But Keuning reveals it's all about having fun on his own and playing with different sounds while finding a beat that resonates with him.

"Some days I have an idea that just comes to my head and I work on it until it's done and other days, I just go in there and mess around," he said. "And I just try and have fun and come up with a guitar part that's fun or a chord progression that sounds good."

While Keuning has no immediate plans to return with The Killers, he reveals that fellow bandmate Stoermer has been supportive in his solo venture, especially when he asks questions.

"You know, it's a little more work than I thought it was going to be as far as the stuff besides music," Keuning admits. "The music for me, [that's] the fun part. But I'm doing a lot of other stuff that I'm having to do myself and that was a lot harder than I thought."

Though there have been some challenges, Keuning has learned a lot about the business and himself over the years from being with a band to his latest solo effort.

"I've learnt a ton of stuff," he admits before pausing to think. "I've learned what it's like to work with other people and all the compromises you have to make, and what it takes to be that big of a band. [But] along the way, it takes a lot of things — a lot of hard work, a little bit of luck and it takes having good music."

Modest by his accomplishments and the new direction he is heading into, Keuning says he's not sure what will happen, but he's enjoying himself too much to stop.

"I'll keep doing it," he said. "I'll always have the ability to make whatever music I want to and I don't know what my future holds, but this is something I'll definitely be doing."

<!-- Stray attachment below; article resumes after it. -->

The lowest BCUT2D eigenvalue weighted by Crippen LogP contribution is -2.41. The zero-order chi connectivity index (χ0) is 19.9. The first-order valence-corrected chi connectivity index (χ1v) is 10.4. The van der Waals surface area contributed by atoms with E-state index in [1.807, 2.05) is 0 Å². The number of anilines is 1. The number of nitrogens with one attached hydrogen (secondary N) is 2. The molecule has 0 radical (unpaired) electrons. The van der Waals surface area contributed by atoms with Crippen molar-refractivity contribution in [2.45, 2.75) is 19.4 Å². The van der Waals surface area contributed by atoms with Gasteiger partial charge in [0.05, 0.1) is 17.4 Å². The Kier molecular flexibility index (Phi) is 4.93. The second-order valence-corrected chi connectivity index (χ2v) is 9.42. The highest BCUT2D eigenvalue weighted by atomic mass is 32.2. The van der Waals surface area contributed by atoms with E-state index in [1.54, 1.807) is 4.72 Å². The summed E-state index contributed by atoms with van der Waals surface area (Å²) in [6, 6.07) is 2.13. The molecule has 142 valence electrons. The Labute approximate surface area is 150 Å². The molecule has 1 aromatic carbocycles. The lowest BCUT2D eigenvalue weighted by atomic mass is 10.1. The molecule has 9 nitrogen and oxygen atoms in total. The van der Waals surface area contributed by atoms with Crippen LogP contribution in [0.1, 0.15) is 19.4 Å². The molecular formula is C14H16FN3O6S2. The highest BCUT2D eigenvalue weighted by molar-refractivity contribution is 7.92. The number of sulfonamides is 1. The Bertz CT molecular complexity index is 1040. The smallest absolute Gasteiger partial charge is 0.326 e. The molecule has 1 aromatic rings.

Keuning adds that while it's "hard to find happiness," he knows you have to find a "certain balance in what you're doing" no matter how difficult it is to find.

One of the songs on Keuning's album that he has found to be one of his favorites — though he admittedly shares his favorites bounce around depending on his mood — is the third single from his upcoming record, titled "Boat Accident."

Driven by power chords and laced with playful keyboards, the cut is a high-spirited bop, treading '80s vibes with its sound and styling. Without giving too much away too, Keuning admits there are chunks from different songs on the record that he would deem "personal."

"[But] there's also chunks that are just made up fiction and then there's stories about other people in there," he said. "It's all kind of [like] whatever you can relate it to yourself."

With getting used to the experience of flying solo and learning various techniques to ensure the best experience for music lovers, Keuning will be touring in the U.K this December, but promises "there'll be a lot more shows next year" after the release of Prismism, which he is "excited to get out" this winter.

"There's going to be a lot more fun when the album's out for me," Keuning said. "That's really where it all starts, when people know the songs, they know the lyrics, and it starts to circulate a little bit and grow into something. That for me will be when the fun starts, so I'll definitely be touring more next year!"

It might be too early to start talking about his next record, but Keuning is optimistic about the future.

"It's the first of many to come," he smiled.


Dave Keuning's debut album, Prismism, releases Jan. 25, 2019.

Stay tuned to PopCulture.com for more on his upcoming album and music! For more information on Keuning, check out his website for updates.